From the FMS Global & UK News Desk of Jeanne Hambleton
Courtesy of Blog.wired.com.wiredscience.
By Brandon Keim (firstname.lastname@example.org) December 18, 2008 Categories: Bioethics, Robotics
Babysitting robots, once the province of speculative fiction, are on the market. They make conversation, recognize faces and keep track of kids. They are not a replacement for TV or games, but for personal care — and some researchers worry that kids will be harmed.
“If you leave a small child in front of the TV, you have to keep popping in to make sure they are OK. But these are so safe that people will eventually leave their children in the care of robots,” said Noel Sharkey, a University of Sheffield roboticist.
Sharkey’s concerns, voiced in an editorial, “The Ethical Frontiers of Robotics,” published in Science, come at a potentially historic intersection between robotics and parenting.
Models now on the market range from the Hello Kitty robot — “perfect … for whoever does not have a lot time to stay with child,” proclaims a vendor — to NEC’s PaPeRo, which tells jokes, gives quizzes and uses radio-frequency identification chips to track kids. In another generation, these sophisticated machines will likely seem quaint.
Personal service robots are more common than industrial robots — an estimated 5.8 million are now in use, five times more than in industry — and people are happy to use them for tasks once fulfilled by people. One survey of public attitude towards robots found that many people were willing to to use them as babysitters — more people, in fact, than would use robots as priests or massage therapists.
“What would happen if a parent were to leave a child in the safe hands of a future robot caregiver almost exclusively?” wrote Sharkey. “The truth is that we do not know what the effects of the longterm exposure of infants would be.”
Sharkey does, however, take instruction from psychologist Harry Harlow’s famous and controversial tests on the importance of maternal care for monkeys, and ostensibly people: when nursed by inanimate objects, they grew up to be withdrawn and socially dysfunctional.
In the editorial, he mentions research — which now would be too unethical to conduct — on monkeys raised by inanimate nurses, which demonstrated the importance of maternal care.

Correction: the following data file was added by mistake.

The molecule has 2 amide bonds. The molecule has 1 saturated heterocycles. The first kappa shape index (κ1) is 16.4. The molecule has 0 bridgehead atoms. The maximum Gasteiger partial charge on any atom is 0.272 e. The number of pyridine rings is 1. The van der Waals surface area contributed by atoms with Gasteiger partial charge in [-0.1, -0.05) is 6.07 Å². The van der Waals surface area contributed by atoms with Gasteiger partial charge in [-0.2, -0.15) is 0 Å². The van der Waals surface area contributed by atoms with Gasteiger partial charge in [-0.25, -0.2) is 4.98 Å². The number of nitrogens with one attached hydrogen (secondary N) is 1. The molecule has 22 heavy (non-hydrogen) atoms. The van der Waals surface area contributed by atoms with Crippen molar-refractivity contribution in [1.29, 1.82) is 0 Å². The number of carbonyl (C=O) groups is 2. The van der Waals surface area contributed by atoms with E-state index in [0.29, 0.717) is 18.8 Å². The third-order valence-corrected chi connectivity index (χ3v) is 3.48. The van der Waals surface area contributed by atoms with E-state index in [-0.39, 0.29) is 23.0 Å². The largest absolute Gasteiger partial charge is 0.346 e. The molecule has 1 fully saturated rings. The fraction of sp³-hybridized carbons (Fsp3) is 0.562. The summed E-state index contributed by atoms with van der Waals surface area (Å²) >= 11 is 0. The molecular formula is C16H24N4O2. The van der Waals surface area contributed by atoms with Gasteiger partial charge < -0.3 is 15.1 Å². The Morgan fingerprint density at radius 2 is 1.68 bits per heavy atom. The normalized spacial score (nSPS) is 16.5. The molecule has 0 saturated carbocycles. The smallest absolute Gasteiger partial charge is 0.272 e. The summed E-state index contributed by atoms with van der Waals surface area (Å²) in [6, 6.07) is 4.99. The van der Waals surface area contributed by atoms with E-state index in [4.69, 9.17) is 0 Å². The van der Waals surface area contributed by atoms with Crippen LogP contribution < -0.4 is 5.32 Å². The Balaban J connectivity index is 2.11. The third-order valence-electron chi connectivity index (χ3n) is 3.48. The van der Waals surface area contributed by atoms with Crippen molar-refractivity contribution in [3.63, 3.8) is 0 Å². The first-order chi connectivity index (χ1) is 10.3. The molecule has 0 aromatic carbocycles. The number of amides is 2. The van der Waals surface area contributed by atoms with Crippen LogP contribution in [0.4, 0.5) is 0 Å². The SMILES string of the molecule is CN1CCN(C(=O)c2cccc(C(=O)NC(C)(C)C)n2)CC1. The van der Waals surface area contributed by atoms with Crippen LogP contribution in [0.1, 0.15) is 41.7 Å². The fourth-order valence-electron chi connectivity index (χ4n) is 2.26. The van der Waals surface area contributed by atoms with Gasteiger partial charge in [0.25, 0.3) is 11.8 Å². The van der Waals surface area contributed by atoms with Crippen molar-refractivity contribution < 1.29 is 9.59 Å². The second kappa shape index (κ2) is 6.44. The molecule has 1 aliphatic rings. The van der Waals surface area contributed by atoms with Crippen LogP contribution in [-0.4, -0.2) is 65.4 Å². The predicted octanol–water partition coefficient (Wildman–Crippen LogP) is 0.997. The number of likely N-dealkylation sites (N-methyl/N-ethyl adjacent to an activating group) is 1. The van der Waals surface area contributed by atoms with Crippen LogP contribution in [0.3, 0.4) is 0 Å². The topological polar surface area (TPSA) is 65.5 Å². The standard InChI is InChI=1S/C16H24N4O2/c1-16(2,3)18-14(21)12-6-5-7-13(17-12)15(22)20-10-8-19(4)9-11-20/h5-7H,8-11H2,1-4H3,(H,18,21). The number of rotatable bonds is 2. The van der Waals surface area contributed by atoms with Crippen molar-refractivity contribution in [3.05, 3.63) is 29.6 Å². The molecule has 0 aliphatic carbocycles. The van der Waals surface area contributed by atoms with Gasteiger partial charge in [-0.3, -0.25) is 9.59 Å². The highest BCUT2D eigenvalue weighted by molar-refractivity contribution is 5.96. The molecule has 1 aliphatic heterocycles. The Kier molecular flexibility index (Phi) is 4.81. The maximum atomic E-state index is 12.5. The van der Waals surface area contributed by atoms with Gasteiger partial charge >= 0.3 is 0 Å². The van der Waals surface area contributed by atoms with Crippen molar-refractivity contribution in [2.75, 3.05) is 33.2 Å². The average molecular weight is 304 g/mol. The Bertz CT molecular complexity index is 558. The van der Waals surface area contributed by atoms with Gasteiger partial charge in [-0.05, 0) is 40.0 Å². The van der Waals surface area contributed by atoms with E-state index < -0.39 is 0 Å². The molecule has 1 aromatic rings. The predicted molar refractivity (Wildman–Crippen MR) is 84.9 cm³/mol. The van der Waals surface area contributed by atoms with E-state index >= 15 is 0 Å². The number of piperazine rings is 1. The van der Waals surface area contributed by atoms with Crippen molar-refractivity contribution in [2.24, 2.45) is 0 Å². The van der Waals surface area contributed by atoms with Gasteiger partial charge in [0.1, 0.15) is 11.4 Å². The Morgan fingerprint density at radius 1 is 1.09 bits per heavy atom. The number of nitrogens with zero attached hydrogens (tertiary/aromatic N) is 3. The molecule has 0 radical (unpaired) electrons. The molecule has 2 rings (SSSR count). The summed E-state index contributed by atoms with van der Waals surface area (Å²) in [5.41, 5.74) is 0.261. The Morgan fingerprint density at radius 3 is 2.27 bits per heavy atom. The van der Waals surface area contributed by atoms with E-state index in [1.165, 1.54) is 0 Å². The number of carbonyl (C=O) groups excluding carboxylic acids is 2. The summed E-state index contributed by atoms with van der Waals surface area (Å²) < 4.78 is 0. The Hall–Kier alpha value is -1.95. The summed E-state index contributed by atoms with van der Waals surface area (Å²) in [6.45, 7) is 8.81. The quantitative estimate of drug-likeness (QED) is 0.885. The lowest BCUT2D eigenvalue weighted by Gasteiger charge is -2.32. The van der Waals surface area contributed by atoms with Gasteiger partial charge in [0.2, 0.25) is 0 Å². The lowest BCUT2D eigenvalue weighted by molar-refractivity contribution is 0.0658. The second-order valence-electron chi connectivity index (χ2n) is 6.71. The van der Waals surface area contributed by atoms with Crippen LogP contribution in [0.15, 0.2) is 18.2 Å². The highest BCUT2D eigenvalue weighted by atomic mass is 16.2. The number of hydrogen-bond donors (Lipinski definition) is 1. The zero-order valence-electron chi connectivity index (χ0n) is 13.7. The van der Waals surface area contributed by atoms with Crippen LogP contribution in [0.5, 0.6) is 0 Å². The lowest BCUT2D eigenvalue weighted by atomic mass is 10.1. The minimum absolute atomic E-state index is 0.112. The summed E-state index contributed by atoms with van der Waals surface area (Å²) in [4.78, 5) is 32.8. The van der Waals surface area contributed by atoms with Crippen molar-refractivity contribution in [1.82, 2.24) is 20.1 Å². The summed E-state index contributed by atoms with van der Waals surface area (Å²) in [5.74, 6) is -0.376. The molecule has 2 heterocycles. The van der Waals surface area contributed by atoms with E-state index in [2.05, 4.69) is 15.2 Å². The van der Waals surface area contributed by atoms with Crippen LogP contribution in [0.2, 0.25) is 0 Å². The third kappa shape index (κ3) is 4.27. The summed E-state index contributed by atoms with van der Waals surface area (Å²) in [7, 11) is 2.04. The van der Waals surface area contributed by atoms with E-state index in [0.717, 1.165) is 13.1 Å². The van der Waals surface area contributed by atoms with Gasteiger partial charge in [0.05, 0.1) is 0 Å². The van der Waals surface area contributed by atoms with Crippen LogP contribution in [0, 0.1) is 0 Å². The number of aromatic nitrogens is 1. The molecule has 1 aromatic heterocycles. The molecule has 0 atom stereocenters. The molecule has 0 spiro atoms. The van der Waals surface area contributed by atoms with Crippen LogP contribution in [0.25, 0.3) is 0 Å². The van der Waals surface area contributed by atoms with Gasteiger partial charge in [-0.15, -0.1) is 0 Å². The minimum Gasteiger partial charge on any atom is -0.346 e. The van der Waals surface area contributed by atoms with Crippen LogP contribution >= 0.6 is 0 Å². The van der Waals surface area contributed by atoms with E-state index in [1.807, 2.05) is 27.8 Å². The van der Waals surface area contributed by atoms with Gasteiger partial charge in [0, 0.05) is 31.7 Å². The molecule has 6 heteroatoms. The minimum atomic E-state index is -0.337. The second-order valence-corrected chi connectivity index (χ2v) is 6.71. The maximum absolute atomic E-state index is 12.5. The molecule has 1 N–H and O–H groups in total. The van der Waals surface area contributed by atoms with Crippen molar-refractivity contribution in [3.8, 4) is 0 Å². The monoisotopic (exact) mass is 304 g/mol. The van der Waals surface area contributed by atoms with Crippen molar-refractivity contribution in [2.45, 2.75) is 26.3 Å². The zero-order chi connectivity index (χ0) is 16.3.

Roboticist Ronald Arkin of Georgia Institute of Technology agrees that robots will affect people. “This stuff absolutely warrants further study,” he said. “People’s behavior is going to change as these artifacts are introduced. We see that with previous technologies, too — TV, the internet, the VCR.”
Arkin is, however, less immediately concerned than Sharkey, and willing to wait for research results before being alarmed. “We do not have to be fearmongers, but we do need to study them intelligently and rationally,” he said.
But Sharkey is worried that sound science is impossible. Commercial robot makers, he said, are “doing experiments showing positive results by introducing them into schools for two or three hours a day. Children love them. But what we cannot do, scientifically, is long-term studies with isolated children.”
The sorts of tests necessary to directly test the effect of robot care would be unethical.
To Clifford Nass, director of Stanford’s Communications Between Humans and Interactive Media Lab, Sharkey and Arkin’s concerns are ultimately just practical. There is a more fundamental question posed by the use of robots to care for children.
“The question is, if robots could take care of your children, would you let them?” he said. “What does it communicate about our society that we are not making child-care a number-one priority?”
Nass pointed out that surveys show people are least willing to use robots as massage therapists, even though robots could make excellent masseurs. The reason, he said, is the meaning of a massage.
“There are some things you do for symbolic reasons, not technical reasons,” he said.